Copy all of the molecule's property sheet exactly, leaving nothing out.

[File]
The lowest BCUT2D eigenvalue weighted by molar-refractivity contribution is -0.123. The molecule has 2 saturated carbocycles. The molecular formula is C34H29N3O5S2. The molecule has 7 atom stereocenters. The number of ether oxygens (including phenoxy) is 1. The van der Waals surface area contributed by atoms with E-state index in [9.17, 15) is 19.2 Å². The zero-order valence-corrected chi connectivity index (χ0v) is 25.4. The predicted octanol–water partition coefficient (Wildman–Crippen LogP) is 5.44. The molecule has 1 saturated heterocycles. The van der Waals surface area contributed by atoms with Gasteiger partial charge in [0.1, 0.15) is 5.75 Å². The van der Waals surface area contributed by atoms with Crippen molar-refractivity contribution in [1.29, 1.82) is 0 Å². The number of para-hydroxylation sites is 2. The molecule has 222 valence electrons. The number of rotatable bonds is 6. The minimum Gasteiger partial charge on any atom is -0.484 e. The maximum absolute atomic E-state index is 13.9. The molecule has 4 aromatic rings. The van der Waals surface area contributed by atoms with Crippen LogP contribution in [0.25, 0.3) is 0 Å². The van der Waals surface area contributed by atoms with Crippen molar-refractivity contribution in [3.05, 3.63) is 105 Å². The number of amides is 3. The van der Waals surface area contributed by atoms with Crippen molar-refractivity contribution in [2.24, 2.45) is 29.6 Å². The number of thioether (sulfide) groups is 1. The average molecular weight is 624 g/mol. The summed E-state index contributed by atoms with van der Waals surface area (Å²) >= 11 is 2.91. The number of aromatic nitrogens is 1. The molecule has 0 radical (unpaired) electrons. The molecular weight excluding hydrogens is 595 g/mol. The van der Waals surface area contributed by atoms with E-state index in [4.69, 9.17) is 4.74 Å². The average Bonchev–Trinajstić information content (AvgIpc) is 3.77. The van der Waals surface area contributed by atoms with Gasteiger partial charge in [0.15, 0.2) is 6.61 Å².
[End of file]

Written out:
The lowest BCUT2D eigenvalue weighted by molar-refractivity contribution is -0.123. The molecule has 2 saturated carbocycles. The molecular formula is C34H29N3O5S2. The molecule has 7 atom stereocenters. The number of ether oxygens (including phenoxy) is 1. The van der Waals surface area contributed by atoms with E-state index in [9.17, 15) is 19.2 Å². The zero-order valence-corrected chi connectivity index (χ0v) is 25.4. The predicted octanol–water partition coefficient (Wildman–Crippen LogP) is 5.44. The molecule has 1 saturated heterocycles. The van der Waals surface area contributed by atoms with Gasteiger partial charge in [0.1, 0.15) is 5.75 Å². The van der Waals surface area contributed by atoms with Crippen molar-refractivity contribution in [1.29, 1.82) is 0 Å². The number of para-hydroxylation sites is 2. The molecule has 222 valence electrons. The number of rotatable bonds is 6. The minimum Gasteiger partial charge on any atom is -0.484 e. The maximum absolute atomic E-state index is 13.9. The molecule has 4 aromatic rings. The van der Waals surface area contributed by atoms with Crippen LogP contribution in [0.25, 0.3) is 0 Å². The van der Waals surface area contributed by atoms with Crippen molar-refractivity contribution in [3.05, 3.63) is 105 Å². The number of amides is 3. The van der Waals surface area contributed by atoms with Crippen molar-refractivity contribution in [2.24, 2.45) is 29.6 Å². The number of thioether (sulfide) groups is 1. The average molecular weight is 624 g/mol. The summed E-state index contributed by atoms with van der Waals surface area (Å²) >= 11 is 2.91. The number of aromatic nitrogens is 1. The molecule has 0 radical (unpaired) electrons. The molecular weight excluding hydrogens is 595 g/mol. The van der Waals surface area contributed by atoms with E-state index in [4.69, 9.17) is 4.74 Å². The average Bonchev–Trinajstić information content (AvgIpc) is 3.77. The van der Waals surface area contributed by atoms with Gasteiger partial charge in [0.15, 0.2) is 6.61 Å².